After canning two very well respected general managers — Kevin Pritchard and Rich Cho — the Blazers have decided the guy with the interim tag doesn’t get to keep the job, either. Because we all know that more front office turnover is the most direct path to winning.
Chad Buchanan is the guy doing the GM job now but he is no longer in the running to be the next GM of the team, reports the Oregonian.
In a meeting Friday, Blazers president Larry Miller told Buchanan he is out of the running because Miller and team owner Paul Allen have decided they want to hire someone with GM experience or with extended service time as a “No. 2.” Buchanan, who has been with the Blazers for seven years, has never held a permanent NBA position higher than director of college scouting, a job he has maintained the past four seasons.
“They’d like someone with more experience — I totally understand that,” Buchanan said. “I wasn’t shocked.”
Buchanan was the GM through the draft, when he traded away Andre Miller and Rudy Fernandez, brought in Raymond Felton to replace Miller at the point, drafted Duke guard Nolan Smith, and helped extend an $8.8 million qualifying offer to Greg Oden. Extending that qualifying offer was a decision from up the management ladder, that one is not all Buchanan.
So who is going to get the GM job? Good question. All the big names will be hesitant after watching Prichard and Cho get fired just more than a year apart from one another. And after both did good jobs (but apparently talked to the media too much or were getting too much credit or were just not fun for owner Paul Allen to have a beer with or whatever it was that got them canned).
But there are only 30 NBA GM jobs out there, someone will take this one gladly. They just may want to consider renting a home rather than buying.
Victor Oladipo has grown into far more than just a dunker.
In fact, in Saturday’s dunk contest, he didn’t look like a dunker at all.
The Pacers star missed all three attempts of his first dunk, and a Black Panther mask was by far the biggest draw of his second. Oladipo was eliminated after the first round.
Maybe Dennis Smith Jr. wasn’t the only eliminated dunker who left something in his bag. This Oladipo dunk – 180 degrees, throwing ball off the backboard with his left hand while in mid-air, dunking with his right hand – while preparing in Los Angeles was awesome.
Larry Nance Jr. had the contest’s best dunk. This would have rivaled it.
METAIRIE, La. (AP) — New Orleans Saints and Pelicans Owner Tom Benson has been hospitalized with flu symptoms.
A statement released Wednesday by the NFL and NBA clubs says their 90-year-old owner is resting comfortably at Ochsner Medical Center, a hospital which also serves as a major sponsor and which owns naming rights to the teams’ training headquarters.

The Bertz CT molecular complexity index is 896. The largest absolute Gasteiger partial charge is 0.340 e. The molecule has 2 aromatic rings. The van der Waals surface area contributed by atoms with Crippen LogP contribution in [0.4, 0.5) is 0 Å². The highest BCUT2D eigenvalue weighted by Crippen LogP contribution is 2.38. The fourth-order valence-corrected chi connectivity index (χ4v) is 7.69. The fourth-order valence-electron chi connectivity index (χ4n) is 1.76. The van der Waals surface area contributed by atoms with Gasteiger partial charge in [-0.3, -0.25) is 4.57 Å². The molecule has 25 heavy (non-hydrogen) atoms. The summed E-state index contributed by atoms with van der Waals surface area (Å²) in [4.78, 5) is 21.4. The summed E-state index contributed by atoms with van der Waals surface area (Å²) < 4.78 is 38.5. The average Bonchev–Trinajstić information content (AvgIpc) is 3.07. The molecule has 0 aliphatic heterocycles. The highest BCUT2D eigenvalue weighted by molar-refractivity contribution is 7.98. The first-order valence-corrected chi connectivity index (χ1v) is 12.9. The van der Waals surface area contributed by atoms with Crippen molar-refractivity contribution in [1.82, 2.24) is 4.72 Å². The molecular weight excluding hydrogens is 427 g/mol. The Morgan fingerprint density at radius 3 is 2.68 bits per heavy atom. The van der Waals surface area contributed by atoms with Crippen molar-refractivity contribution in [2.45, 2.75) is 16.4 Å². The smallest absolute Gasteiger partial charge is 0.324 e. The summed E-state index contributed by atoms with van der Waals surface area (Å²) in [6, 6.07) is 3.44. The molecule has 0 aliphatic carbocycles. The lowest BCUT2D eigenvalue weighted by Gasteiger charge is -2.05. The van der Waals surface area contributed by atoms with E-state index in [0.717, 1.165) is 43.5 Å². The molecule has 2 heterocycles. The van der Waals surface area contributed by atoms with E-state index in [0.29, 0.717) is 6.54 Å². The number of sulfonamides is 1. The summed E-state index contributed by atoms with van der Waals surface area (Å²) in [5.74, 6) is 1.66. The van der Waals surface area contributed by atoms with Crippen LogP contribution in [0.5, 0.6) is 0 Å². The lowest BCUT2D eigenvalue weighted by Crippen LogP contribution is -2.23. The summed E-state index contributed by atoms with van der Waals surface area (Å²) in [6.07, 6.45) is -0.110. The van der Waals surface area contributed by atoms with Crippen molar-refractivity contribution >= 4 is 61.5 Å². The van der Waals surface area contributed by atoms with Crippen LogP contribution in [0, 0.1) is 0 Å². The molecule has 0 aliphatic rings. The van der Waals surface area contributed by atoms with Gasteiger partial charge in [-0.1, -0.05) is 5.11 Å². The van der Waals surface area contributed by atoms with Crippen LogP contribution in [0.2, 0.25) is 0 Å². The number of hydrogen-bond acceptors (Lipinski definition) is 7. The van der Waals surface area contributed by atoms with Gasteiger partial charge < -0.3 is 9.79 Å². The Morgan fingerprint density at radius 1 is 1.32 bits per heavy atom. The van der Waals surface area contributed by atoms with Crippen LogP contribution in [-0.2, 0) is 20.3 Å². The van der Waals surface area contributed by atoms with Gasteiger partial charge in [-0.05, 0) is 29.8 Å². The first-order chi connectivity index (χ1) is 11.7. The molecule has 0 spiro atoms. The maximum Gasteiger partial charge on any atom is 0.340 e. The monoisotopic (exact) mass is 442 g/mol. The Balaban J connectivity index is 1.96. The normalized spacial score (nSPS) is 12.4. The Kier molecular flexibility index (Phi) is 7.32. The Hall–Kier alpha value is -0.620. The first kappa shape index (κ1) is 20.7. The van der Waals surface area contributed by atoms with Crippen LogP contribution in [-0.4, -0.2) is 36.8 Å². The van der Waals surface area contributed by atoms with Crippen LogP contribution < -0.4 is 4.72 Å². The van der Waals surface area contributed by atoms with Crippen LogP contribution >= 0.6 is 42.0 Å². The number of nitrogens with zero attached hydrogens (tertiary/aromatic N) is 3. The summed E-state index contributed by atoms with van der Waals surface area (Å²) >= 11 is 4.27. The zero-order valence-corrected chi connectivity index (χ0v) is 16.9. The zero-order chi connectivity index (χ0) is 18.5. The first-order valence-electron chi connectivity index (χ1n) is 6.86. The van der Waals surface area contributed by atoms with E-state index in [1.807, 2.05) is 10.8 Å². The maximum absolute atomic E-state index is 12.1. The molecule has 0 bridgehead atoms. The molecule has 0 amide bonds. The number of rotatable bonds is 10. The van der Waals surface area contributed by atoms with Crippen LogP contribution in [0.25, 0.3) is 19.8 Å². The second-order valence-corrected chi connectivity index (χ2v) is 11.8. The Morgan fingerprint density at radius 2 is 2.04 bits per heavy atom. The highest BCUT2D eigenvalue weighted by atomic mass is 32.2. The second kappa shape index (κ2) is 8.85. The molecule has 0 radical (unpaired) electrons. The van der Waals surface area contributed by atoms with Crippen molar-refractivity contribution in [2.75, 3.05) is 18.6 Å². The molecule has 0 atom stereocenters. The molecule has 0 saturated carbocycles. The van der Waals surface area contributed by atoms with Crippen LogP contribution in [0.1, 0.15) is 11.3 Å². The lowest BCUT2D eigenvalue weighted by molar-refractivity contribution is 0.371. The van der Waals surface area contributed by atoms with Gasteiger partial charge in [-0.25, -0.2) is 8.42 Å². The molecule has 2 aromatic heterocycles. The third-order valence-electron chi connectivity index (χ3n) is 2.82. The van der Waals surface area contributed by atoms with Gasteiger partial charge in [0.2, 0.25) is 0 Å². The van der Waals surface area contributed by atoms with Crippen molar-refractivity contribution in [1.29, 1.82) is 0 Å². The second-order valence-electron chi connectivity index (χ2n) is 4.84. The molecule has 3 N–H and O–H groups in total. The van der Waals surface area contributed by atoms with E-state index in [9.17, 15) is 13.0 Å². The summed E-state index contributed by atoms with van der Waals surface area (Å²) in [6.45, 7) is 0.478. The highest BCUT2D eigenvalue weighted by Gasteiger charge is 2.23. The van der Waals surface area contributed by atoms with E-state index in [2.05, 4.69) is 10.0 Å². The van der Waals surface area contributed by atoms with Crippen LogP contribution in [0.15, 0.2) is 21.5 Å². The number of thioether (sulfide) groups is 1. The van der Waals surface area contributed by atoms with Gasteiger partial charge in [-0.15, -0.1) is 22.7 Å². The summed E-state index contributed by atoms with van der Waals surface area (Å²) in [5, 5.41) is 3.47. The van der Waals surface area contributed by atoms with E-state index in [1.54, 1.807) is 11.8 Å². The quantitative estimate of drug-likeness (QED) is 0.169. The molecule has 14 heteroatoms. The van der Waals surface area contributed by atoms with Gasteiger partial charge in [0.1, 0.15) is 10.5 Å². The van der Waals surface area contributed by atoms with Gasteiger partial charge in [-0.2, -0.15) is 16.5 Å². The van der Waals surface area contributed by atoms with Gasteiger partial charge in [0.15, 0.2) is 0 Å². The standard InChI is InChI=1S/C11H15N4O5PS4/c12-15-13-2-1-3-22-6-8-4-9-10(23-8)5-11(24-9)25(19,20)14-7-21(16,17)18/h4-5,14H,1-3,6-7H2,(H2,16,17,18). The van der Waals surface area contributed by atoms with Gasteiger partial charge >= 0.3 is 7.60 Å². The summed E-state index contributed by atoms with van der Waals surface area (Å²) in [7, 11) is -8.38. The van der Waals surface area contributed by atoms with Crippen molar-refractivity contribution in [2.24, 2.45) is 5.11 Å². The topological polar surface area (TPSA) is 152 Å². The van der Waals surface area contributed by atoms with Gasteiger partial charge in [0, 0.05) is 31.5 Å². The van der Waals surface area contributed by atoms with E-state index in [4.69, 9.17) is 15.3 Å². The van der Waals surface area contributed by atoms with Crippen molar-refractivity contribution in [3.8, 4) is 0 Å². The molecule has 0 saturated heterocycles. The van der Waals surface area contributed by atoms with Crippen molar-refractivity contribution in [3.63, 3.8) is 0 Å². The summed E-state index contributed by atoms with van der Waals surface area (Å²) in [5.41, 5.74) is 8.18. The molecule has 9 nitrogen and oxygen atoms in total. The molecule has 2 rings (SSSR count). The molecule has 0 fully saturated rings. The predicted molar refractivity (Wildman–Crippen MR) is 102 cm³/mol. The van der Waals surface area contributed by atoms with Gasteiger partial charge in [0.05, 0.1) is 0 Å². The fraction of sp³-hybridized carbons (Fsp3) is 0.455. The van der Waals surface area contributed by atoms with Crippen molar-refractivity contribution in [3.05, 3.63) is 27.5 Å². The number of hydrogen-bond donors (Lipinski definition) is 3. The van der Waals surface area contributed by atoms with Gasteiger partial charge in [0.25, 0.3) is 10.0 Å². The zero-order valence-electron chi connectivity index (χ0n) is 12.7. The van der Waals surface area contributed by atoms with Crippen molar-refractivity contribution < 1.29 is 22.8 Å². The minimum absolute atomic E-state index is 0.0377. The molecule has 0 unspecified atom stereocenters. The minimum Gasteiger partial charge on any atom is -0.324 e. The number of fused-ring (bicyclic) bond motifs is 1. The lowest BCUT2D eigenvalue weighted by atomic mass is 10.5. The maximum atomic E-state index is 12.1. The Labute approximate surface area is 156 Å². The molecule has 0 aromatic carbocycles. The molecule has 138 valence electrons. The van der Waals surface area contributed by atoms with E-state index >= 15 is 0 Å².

Benson has owned the New Orleans Saints since 1985 and bought the New Orleans Pelicans in 2012.
In recent years, Benson has overhauled his estate plan so that his third wife, Gayle, would be first in line to inherit control of the two major professional franchises.
Kevin Durant spent his rookie season in Seattle, before the SuperSonics moved to Oklahoma City and became the Thunder. He has said Seattle fans deserved to see him grow up in the NBA after supporting his promising start.
They’ll get their chance.
Ailene Voisin of The Sacramento Bee:
The Kings and Golden State Warriors have scheduled a preseason game next season in Seattle, according to multiple league sources.
The Oct. 6 meeting between Northern California teams will be the first NBA game in the Key Arena since the Sonics moved to Oklahoma City after the 2007-08 season and became the Thunder.
This game will be loaded with storylines. Not only Durant, but the Kings considered moving to Seattle a few years ago. And of course, the return of NBA basketball to Seattle.
At some point, Seattle will get its own team again. For now, this preseason game creates intrigue there.
Spurs coach Gregg Popovich said he’d be surprised if Kawhi Leonard played again this season, a stark reversal from just a month ago. Back then, even while announcing Leonard was out indefinitely with a quad injury, the San Antonio coach said Leonard wouldn’t miss the rest of the season.
What’s going on?
Adrian Wojnarowski of ESPN:
After spending 10 days before the All-Star break in New York consulting with a specialist to gather a second opinion on his right quad injury, All-NBA forward Kawhi Leonard bears the burden of determining when he’s prepared to play again, sources told ESPN.
Leonard has been medically cleared to return from the right quad tendinopathy injury, but since shutting down a nine-game return to the Spurs that ended Jan. 13, he has elected against returning to the active roster, sources said.
The uncertainty surrounding this season — and Leonard’s future which could include free agency in the summer of 2019 — has inspired a palpable stress around the organization, league sources said.
At first glance, this sounds like Derrick Rose five years ago. Even after he was cleared to play following a torn ACL, the then-Bulls star remained mysterious about when he’d suit up. His confidence in his physical abilities seemed to be a major issue, and he was never the same player since (suffering more leg injuries).
But the Spurs famously favor resting players to preserve long-term health. They seem unlikely to rush back Leonard. They might even sit players who want to play more often. And Leonard isn’t Rose.
Still, it’s clear something is amiss in San Antonio. Maybe not amiss enough to end Leonard’s tenure there, but the longer this lingers, the more time for tension to percolate.